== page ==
In some embodiments, a polymerase conjugate of the present invention is substantially identical (e.g., has at least 60%, 65%, 70%, 75%, 80%, 85%, 90%, 91%, 92%, 93%, 94%, 95%, 96%, 97%, 98%, or 99% amino acid sequence identity) to an amino acid sequence of SEQ ID NO:31-56. In some embodiments, a polymerase conjugate of the present invention has the amino acid sequence of SEQ ID NO:31-56.

A. Polymerases

A variety of polymerases can be used as the polymerases of the invention or as at least a portion of the polymerase domain of the polymerase-Sso7 conjugates of the present invention. At least five families of DNA-dependent DNA polymerases are known, although most fall into families A, B and C. There is little or no sequence similarity among the various families. Most family A polymerases are single chain proteins that can contain multiple enzymatic functions including polymerase, 3′ to 5′ exonuclease activity and 5′ to 3′ exonuclease activity. Family B polymerases typically have a single catalytic domain with polymerase and 3′ to 5′ exonuclease activity, as well as accessory factors. Family C polymerases are typically multi-subunit proteins with polymerizing and 3′ to 5′ exonuclease activity. In E. coli, three types of DNA polymerases have been found, DNA polymerases I (family A), II (family B), and III (family C). In eukaryotic cells, three different family B polymerases, DNA polymerases α, β, and ε, are implicated in nuclear replication, and a family A polymerase, polymerase γ, is used for mitochondrial DNA replication. Other types of DNA polymerases include phage polymerases. Any of these polymerases, combinations of all or portions of these polymerases, as well as chimeras or hybrids between two or more of such polymerases or their equivalents can be used to form a portion or all of the polymerase domain of polymerase conjugates of the invention.

Further, in some embodiments, non-thermostable polymerases may also be used in accordance with the invention. For example, the large fragment of E. coli DNA Polymerase I (Klenow) (the Klenow Fragment) with mutation (D355A, E357A) abolishes the 3′-5′ exonuclease activity. This enzyme or equivalent enzymes can be used in embodiments where the amplification reaction is not performed at high temperatures.

In one exemplary embodiment, the polymerase conjugates of the invention have a polymerase domain derived from two parental polymerases, Pfu and DeepVent. Such polymerases are described for example in U.S. Application Publication Nos. 20040219558; 20040214194; 20040191825; 20030162173, each of which is hereby incorporated by reference in its entirety for all purposes and in particular for all teachings related to hybrid polymerases. In some embodiments, the polymerase is substantially (e.g., at least 60, 70, 80, 85, 90, or 95%) identical to SEQ ID NO:1 (optionally including a linker such as SEQ ID NO:4) or SEQ ID NO:2 or SEQ ID NO:61.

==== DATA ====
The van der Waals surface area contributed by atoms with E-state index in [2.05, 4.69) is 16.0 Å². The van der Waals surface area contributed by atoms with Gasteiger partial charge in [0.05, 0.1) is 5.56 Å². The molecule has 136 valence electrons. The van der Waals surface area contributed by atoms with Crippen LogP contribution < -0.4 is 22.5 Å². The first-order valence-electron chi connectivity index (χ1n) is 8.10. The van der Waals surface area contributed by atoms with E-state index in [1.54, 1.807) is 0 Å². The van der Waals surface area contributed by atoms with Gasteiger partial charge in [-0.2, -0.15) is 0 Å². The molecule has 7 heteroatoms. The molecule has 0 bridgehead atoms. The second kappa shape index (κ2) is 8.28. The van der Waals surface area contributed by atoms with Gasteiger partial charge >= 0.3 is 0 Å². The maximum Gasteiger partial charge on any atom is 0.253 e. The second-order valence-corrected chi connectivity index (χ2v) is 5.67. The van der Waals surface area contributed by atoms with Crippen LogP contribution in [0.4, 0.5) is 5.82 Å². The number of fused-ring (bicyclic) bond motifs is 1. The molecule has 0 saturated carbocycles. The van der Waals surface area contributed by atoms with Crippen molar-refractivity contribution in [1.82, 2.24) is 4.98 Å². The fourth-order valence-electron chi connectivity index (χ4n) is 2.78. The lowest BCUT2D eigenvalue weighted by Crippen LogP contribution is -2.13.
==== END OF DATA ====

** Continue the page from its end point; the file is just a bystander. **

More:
In some embodiments, a polymerase conjugate of the invention include a polymerase domain comprising mutations that reduce or abolish exonuclease activity of any hybrid polymerase comprising such a polymerase domain in comparison to a hybrid polymerase comprising a polymerase domain that does not have such mutations. A variety of mutations can be introduced into a native polymerase domain to reduce or eliminate 3′-5′ exonuclease activity. For example, U.S. Pat. Nos. 6,015,668; 5,939,301 and 5,948,614 describe mutations of a metal-binding aspartate to an alanine residue in the 3′-5′ exonuclease domain of the Tma and Tne DNA polymerases. These mutations reduce the 3′-5′ exonuclease activities of these enzymes to below detectable levels. Similarly, U.S. Pat. No. 5,882,904 describes an analogous aspartate-to-alanine mutation in Thermococcus barossi, and U.S. Pat. No. 5,489,523 teaches the double-mutant D141A E143A of the Pyrococcus wosei DNA polymerases. Both of these mutant polymerases have virtually no detectable 3′-5′ exonuclease activity. Methods of assaying 3′-5′ exonuclease activity are well-known in the art. See, e.g., Freemont et al., Proteins 1:66 (1986); Derbyshire et al., EMBO J. 16:17 (1991) and Derbyshire et al., Methods in Enzymology 262:363 85 (1995). It will be understood that while the above-described mutations were originally identified in one polymerase, one can generally introduce such mutations into other polymerases to reduce or eliminate exonuclease activity.